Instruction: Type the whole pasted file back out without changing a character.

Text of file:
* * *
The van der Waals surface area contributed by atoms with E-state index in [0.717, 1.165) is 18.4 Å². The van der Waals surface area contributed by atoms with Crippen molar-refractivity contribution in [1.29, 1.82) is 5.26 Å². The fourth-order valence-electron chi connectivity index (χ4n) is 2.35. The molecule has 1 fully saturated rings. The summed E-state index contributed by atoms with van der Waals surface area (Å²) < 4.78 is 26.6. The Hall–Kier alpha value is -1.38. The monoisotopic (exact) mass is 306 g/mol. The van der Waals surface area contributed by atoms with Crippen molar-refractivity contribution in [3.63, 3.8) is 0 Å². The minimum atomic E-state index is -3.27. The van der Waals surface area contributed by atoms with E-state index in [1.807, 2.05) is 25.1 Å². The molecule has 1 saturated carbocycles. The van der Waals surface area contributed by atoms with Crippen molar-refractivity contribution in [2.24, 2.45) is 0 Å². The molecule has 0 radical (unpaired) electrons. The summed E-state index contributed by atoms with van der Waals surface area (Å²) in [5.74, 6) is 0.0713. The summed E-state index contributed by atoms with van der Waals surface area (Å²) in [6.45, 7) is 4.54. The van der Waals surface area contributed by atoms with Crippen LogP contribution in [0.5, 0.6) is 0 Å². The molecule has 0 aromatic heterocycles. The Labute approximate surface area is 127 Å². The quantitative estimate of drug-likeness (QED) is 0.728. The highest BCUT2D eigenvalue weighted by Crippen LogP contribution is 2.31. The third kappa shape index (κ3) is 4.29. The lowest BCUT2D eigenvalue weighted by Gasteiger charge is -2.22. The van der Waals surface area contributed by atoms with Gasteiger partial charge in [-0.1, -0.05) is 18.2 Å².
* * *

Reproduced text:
The van der Waals surface area contributed by atoms with E-state index in [0.717, 1.165) is 18.4 Å². The van der Waals surface area contributed by atoms with Crippen molar-refractivity contribution in [1.29, 1.82) is 5.26 Å². The fourth-order valence-electron chi connectivity index (χ4n) is 2.35. The molecule has 1 fully saturated rings. The summed E-state index contributed by atoms with van der Waals surface area (Å²) < 4.78 is 26.6. The Hall–Kier alpha value is -1.38. The monoisotopic (exact) mass is 306 g/mol. The van der Waals surface area contributed by atoms with Crippen molar-refractivity contribution in [3.63, 3.8) is 0 Å². The minimum atomic E-state index is -3.27. The van der Waals surface area contributed by atoms with E-state index in [1.807, 2.05) is 25.1 Å². The molecule has 1 saturated carbocycles. The van der Waals surface area contributed by atoms with Crippen molar-refractivity contribution in [2.24, 2.45) is 0 Å². The molecule has 0 radical (unpaired) electrons. The summed E-state index contributed by atoms with van der Waals surface area (Å²) in [5.74, 6) is 0.0713. The summed E-state index contributed by atoms with van der Waals surface area (Å²) in [6.45, 7) is 4.54. The van der Waals surface area contributed by atoms with Crippen LogP contribution in [0.5, 0.6) is 0 Å². The molecule has 0 aromatic heterocycles. The Labute approximate surface area is 127 Å². The quantitative estimate of drug-likeness (QED) is 0.728. The highest BCUT2D eigenvalue weighted by Crippen LogP contribution is 2.31. The third kappa shape index (κ3) is 4.29. The lowest BCUT2D eigenvalue weighted by Gasteiger charge is -2.22. The van der Waals surface area contributed by atoms with Gasteiger partial charge in [-0.1, -0.05) is 18.2 Å².